New Delhi -°C
Today in New Delhi, India

Dec 02, 2020-Wednesday



Select Country
Select city
Home / Delhi News / Getting ahead

Getting ahead

The globalisation of the industry is coupled with an infusion of competition, so that jobs that once largely consisted of leafing through stacks of bio-datas or CVs posted on the Internet have become now a hot new options, reports Venetia D’Souza.

delhi Updated: May 07, 2008, 11:39 IST
Venetia D’Souza
Venetia D’Souza
Hindustan Times

Prakash kewalramani is a busy man. Over the past few months, the president of the Executive Recruiters' Association has been spearheading the compilation of statistical data for tracking mergers in the corporate world, setting up a recognised post-graduate degree programme in recruitment in various top-notch management institutes and organising country-wide industry meets.

What makes Kewalramani's job particularly challenging is the Rs 10,000-crore recruitment sector's rapid growth over the past 10 years: from a handful of unorganised agencies to 25,000 registered companies across the country.

Currently, the industry comprises three primary focus areas: search, selection and staffing. Search covers senior management recruitment alone, where the recruiter is paid 33 per cent of a candidate's annual salary.

The selection segment focuses on middle-management hires. But the largest growth, 40 to 45 per cent a year, is happening in the staffing segment. The mammoth staffing company, the 70,000-member strong Teamlease Services, gets approximately 9,000 people a month on its payroll and then supplies them to companies on a contract basis. The retail, IT-enabled services and hospitality sectors are this segment's largest clients.

"Earlier, all you needed was a box of CVs and a telephone to run a recruitment agency," said Kewalramani. "Today, with foreign players like Addeco and Manpower having entered the market and Indian mult-national companies like Chennai-headquartered Ma Foi Management Consultants merging with 6.85-billion-euro Dutch staffing company Vedior N V, it's becoming a sector to reckon with."

The globalisation of the industry is coupled with an infusion of competition, so that jobs that once largely consisted of leafing through stacks of bio-datas or CVs posted on the Internet have become now a hot new options, with opportunities for specialising in specific areas, more overseas recruitment, searches through social network sites on the Internet.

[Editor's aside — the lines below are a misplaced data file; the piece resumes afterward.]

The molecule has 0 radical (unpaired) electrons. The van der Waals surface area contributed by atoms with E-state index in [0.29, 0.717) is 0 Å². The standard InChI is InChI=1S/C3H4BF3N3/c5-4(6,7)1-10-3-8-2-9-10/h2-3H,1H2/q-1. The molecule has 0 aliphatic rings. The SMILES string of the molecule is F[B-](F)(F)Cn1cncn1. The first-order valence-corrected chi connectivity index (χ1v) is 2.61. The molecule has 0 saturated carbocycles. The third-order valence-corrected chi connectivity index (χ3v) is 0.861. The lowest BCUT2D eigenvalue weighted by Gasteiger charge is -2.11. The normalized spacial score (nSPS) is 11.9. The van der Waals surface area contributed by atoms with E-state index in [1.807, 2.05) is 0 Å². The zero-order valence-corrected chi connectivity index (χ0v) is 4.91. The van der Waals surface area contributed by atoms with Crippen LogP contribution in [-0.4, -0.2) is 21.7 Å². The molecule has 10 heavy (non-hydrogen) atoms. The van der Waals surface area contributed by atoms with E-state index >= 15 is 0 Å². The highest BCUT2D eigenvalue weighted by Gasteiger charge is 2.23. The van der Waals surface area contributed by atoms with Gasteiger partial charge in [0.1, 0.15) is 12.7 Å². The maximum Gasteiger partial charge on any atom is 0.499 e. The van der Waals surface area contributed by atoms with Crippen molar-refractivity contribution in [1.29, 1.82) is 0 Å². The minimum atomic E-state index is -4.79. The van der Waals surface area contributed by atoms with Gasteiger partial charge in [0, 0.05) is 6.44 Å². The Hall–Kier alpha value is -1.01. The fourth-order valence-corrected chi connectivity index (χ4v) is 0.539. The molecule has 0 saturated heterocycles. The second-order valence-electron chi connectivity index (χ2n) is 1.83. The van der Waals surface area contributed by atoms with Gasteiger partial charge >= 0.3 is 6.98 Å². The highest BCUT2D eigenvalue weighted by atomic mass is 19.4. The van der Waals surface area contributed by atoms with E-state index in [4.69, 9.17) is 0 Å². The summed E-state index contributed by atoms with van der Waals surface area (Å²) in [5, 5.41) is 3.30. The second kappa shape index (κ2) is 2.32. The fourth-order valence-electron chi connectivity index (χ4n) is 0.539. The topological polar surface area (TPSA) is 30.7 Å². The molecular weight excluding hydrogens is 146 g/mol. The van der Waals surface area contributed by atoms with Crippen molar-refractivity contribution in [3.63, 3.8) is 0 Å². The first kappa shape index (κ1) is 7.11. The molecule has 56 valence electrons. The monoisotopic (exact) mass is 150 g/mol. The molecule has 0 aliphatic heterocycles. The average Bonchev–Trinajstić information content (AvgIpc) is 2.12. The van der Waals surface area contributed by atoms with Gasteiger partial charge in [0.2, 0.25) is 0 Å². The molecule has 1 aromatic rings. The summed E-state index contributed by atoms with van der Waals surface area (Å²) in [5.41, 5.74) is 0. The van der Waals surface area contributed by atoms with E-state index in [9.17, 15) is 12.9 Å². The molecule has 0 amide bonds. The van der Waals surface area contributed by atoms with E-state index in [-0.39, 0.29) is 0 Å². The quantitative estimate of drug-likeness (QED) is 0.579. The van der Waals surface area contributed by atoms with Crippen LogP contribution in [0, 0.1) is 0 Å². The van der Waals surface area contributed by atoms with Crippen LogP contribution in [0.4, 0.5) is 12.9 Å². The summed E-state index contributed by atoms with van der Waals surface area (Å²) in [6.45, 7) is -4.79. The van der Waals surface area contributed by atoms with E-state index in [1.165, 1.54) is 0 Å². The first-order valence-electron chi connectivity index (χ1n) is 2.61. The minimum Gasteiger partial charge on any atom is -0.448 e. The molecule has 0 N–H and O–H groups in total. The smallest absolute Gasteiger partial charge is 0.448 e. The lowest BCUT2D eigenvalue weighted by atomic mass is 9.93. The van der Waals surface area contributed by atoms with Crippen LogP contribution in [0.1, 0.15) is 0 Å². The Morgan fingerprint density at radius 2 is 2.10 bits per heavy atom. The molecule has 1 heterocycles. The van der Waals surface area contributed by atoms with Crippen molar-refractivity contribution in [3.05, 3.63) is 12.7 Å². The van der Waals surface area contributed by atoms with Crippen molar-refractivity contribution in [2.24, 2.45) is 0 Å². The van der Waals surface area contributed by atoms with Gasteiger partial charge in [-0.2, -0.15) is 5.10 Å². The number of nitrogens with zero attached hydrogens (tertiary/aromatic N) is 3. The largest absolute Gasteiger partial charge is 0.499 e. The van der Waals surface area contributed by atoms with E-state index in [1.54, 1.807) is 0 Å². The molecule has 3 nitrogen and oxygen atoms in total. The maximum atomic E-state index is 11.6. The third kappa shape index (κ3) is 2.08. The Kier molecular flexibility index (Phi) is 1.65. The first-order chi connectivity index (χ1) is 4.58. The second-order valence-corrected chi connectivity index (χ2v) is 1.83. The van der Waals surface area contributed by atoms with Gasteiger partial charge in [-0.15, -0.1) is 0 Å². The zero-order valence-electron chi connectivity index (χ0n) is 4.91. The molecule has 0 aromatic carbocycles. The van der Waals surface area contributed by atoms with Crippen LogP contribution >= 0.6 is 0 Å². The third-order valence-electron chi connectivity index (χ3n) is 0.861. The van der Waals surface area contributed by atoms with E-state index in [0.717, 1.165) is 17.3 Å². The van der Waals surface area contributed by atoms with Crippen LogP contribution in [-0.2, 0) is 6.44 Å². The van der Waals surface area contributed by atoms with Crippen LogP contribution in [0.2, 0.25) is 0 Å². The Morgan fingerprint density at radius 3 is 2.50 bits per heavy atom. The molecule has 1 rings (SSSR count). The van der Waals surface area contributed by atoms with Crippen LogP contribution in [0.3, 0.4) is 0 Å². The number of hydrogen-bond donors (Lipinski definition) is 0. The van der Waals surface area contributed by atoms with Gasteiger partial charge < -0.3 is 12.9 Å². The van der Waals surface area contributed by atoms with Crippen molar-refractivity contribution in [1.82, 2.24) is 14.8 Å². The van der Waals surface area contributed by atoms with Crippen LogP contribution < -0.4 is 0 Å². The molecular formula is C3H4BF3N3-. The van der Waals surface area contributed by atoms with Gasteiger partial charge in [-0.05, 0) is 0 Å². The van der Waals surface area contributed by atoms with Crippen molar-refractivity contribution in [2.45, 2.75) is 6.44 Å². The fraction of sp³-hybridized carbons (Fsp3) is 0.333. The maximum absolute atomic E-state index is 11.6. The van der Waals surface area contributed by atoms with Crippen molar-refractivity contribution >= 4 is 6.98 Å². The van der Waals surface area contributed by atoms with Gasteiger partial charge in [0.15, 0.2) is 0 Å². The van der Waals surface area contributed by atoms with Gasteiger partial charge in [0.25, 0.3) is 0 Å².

Increasing demand in niche areas has created the need for individuals with domain-specific experience and expertise. Over the past year, HR firm Ma Foi Management Consultants has taken on a 12-member team to focus on recruitment for various airport functions.

The highly skilled team will work towards zeroing in on maintenance, repair and overhaul managers for new airports being constructed across the country. "These individuals have specific knowledge about the structural and upkeep specifications for various aircraft models and, are hence able to find the right person for the job," said E Balaji, chief operating officer of Ma Foi.

But that's just a glimpse of the excitement in store for the industry's young recruits. Social networking websites like Facebook, LinkdIn, Orkut and Ryze are the new hunting ground for mandates (industry jargon for candidates).

Over the past year, 15 per cent of Teamlease Services' monthly hires have been from sites like Yahoo Groups, alumni networks, Ryze and Orkut. The company has put together a four-member team to work on this passive search. "The person you hire for a job may be qualified but might lack enthusiasm," said Rajesh A R, vice president, TeamLease Services.

"This is a loss to the company. But through his posts on networking sites you learn about some of his inherent abilities without actively seeking them out."

To meet the growing competition, headhunters are now churning out fresh recruitment processes, like EmmayHR's new 'find-yourself-a-job-over-coffee' format. The company's one-month-old Career Café, modelled on the coffee-shop culture, has candidates walking into a coffee shop set-up and discussing prospects with the recruiter over a steaming cuppa.

"The surroundings immediately put the candidate at ease and there is no time wasted as they are interacting directly with a consultant," said Vivek Kapoor, associate director, marketing, EmmayHR Services Limited.

With one million new jobs expected to be created in the organised sector over the next year, as per the Ma Foi's Employment Survey 2008, the head hunter's challenges, and opportunities, will only increase.

ht epaper

Sign In to continue reading